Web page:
“In a dynamic, commercial world, getting involved in commissioning your own bespoke technical solution is a seriously risky business”. So said Capoco Design last week in a 3,700-word essay on TfL’s New Bus for London.
ADL Enviro 400 as redesigned by CapocoCapoco, you may recall, was the design house that Autocar commissioned in December 2007 to produce a vision for a new Routemaster, the RMXL. Capoco was apparently paid just £750 for it. The result was “the firestorm of popular and political reaction” that took the famous design house by surprise. “It served as a firelighter to a bonfire of profanities” right at the time when London mayoral hopeful Boris Johnson was challenging the supremacy of the articulated bus.
There followed a public competition and, later, a manufacturing competition. Two submissions were eventually shortlisted, from Wrightbus and ADL. Capoco confirms that there were, in fact, not one but two from ADL, one in collaboration with Foster & Aston Martin; and the other with Capoco. Instead, TfL seems to have gone direct to Heatherwick Studio, by-passing even Wrightbus.
The Autocar design from Capoco that seems to have lit the blue touch paperNot surprisingly, Capoco feels its own design would’ve been the street wise thing to do. It was, after all, based on the world’s best-selling double deck (the Enviro 400) plus the world’s best-selling hybrid system (BAe Systems). Capoco argues that both in the short- and long-term, as technology advances, BAe offers and will offer the best fuel economy. What could go wrong?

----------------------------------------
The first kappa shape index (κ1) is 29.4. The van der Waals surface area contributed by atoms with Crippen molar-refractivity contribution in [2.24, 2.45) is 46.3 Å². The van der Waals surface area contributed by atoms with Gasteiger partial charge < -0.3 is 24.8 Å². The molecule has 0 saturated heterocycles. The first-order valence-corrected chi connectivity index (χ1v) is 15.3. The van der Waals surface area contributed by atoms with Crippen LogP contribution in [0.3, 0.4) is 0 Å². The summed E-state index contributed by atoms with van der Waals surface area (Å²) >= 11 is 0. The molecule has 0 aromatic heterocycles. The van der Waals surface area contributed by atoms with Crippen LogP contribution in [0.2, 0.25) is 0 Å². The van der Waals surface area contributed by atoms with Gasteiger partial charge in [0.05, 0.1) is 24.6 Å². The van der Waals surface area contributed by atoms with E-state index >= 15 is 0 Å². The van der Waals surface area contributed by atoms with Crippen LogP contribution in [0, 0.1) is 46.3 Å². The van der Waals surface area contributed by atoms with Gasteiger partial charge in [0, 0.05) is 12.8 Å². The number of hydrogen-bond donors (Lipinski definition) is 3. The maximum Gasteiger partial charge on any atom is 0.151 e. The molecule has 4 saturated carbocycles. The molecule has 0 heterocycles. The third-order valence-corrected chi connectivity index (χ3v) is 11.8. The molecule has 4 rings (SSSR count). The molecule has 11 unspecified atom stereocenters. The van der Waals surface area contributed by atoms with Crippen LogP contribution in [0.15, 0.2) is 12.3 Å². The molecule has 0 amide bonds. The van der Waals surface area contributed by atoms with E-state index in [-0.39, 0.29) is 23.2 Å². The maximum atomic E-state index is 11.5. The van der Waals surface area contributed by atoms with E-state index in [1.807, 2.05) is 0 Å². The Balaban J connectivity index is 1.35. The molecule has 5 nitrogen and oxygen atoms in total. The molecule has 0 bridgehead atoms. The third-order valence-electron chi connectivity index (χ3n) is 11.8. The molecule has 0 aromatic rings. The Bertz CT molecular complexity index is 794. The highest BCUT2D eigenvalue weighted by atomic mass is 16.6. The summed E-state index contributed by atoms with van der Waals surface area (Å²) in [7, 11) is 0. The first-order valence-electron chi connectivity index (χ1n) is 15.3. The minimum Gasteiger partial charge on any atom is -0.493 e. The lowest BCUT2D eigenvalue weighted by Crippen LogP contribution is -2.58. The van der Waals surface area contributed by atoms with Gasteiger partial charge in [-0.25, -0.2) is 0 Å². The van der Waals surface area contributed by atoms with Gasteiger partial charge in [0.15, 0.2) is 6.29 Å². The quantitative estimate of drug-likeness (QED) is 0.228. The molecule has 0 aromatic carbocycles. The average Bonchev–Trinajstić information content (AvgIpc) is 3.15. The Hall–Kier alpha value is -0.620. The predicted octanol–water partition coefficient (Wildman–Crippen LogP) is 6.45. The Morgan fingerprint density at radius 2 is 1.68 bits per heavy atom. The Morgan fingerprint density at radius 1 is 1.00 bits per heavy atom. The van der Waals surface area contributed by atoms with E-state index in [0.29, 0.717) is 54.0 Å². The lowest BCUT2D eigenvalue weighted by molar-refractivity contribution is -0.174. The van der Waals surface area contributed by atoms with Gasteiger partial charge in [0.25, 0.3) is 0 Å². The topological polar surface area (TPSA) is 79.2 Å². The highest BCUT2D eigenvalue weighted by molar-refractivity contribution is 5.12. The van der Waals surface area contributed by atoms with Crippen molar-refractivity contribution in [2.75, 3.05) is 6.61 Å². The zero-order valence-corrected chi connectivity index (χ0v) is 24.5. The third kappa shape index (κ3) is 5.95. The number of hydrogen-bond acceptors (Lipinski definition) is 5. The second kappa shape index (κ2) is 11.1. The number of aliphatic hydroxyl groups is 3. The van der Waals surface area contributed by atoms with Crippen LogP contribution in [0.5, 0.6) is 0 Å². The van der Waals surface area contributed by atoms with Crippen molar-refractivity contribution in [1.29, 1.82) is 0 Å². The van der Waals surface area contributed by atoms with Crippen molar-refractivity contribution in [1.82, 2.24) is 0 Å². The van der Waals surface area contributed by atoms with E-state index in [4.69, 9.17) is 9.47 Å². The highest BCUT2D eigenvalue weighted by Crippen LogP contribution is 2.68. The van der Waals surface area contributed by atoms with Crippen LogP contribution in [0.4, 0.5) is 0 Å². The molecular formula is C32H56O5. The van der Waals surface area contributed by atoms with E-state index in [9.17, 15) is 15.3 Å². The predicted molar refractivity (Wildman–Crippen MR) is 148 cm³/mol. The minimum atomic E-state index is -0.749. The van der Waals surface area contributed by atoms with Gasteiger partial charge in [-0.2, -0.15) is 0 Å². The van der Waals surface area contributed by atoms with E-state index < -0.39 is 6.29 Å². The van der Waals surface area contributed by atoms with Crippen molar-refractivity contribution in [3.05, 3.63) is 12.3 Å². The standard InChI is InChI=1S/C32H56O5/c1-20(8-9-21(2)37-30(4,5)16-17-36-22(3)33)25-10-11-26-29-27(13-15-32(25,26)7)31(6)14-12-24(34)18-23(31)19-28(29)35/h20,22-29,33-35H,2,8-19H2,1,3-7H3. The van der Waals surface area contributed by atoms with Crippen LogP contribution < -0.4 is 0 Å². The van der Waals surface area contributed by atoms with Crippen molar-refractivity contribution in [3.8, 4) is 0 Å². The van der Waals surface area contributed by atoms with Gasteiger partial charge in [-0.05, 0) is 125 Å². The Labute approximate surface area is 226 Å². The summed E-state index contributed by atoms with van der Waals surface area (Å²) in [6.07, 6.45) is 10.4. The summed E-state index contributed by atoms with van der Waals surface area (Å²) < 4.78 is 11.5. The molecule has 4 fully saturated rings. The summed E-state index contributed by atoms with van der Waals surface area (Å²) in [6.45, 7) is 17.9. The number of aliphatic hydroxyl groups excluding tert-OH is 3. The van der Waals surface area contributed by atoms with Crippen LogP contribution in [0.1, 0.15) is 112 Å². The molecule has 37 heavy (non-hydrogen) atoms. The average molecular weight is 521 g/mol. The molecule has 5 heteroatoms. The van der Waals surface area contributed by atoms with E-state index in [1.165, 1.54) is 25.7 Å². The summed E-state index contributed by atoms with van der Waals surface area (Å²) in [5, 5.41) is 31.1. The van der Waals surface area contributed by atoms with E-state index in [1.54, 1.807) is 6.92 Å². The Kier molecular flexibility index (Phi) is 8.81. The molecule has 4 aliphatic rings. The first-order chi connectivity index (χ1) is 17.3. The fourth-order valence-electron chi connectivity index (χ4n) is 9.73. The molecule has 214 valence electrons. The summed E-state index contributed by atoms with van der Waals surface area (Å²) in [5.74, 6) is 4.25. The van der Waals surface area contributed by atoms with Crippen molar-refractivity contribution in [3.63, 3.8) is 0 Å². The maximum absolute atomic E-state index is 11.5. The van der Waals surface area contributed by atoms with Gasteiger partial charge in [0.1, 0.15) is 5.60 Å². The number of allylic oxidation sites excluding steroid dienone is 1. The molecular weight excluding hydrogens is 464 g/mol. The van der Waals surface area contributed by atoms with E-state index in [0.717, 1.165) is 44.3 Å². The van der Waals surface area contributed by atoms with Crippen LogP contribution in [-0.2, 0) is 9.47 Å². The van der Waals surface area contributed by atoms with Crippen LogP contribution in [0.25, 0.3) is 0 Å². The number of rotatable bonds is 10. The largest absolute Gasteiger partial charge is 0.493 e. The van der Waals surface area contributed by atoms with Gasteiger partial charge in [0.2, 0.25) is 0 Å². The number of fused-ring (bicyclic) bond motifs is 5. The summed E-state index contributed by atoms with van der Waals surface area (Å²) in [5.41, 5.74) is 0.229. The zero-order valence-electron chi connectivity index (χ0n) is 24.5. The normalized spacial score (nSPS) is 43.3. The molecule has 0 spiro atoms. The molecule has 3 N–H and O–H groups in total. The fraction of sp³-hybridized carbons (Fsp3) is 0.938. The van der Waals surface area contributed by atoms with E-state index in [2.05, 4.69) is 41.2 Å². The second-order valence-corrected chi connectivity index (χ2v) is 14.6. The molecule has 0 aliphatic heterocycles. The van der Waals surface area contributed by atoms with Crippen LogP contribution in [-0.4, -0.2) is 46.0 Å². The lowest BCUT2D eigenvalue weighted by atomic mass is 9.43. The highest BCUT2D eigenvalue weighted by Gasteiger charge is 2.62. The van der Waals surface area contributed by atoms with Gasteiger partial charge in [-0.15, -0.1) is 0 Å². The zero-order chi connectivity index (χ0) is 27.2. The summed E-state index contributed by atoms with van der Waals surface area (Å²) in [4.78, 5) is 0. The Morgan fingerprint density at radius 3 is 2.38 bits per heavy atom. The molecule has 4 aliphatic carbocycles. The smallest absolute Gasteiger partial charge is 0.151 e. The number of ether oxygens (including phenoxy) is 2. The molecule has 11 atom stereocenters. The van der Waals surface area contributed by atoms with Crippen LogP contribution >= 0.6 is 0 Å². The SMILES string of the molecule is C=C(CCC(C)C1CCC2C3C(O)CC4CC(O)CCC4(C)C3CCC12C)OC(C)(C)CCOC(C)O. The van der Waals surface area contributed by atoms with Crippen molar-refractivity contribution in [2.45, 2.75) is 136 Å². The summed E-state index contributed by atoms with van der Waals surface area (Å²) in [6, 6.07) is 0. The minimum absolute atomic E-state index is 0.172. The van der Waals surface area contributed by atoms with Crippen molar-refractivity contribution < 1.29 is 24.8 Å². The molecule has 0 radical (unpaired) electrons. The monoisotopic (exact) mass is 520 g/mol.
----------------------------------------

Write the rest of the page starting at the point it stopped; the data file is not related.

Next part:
As it is, Capoco states that the project probably cost four times the normal commercial programme and this is why LT (and others) “got out of design manufacturing decades ago”. Continuing, Capoco adds “to hand Wrightbus a monopoly over London’s double deck fleet is dubious”. If TfL forces tenderers to use the NB4L then, according to Capoco, it has sponsored a commercial monopoly using public funds.
Capoco also considers the market for the bus, outside London. It concludes that there isn’t one outside RHD markets because of the expense of shifting the gubbins at the back from one side to the other. And even Hong Kong, loyal to the English double deck, would be unwilling to buy a bus whose open platform would negate the work of the required hefty AC unit. As for cascading to the provinces, forget it, they argue. Two redundant doors and a redundant staircase mean a lot of “dead non-revenue earning real estate back there”.
We doubt, though, whether Londoners will share Capoco’s concerns. They may look at the design teaser, top, and see a bus that is startling. But those who care will look longingly and wistfully at the old Routemaster and simply be pleased that London can again have its automotive glory.
As for the “exquisite mechanical design” of the old RM, Capoco reminds us that problems saw the fleet virtually all taken off the road in the 1960s; that build volumes were uneconomically low because no one outside London wanted it; and that its development was so slow that by the time it arrived in numbers, rear platforms had their day in favour of rear engines… will history repeat itself?
And Capoco doesn’t really answer whether the NBfL is actually needed, or not. But its views make interesting reading.
i Capoco article on the New Bus for London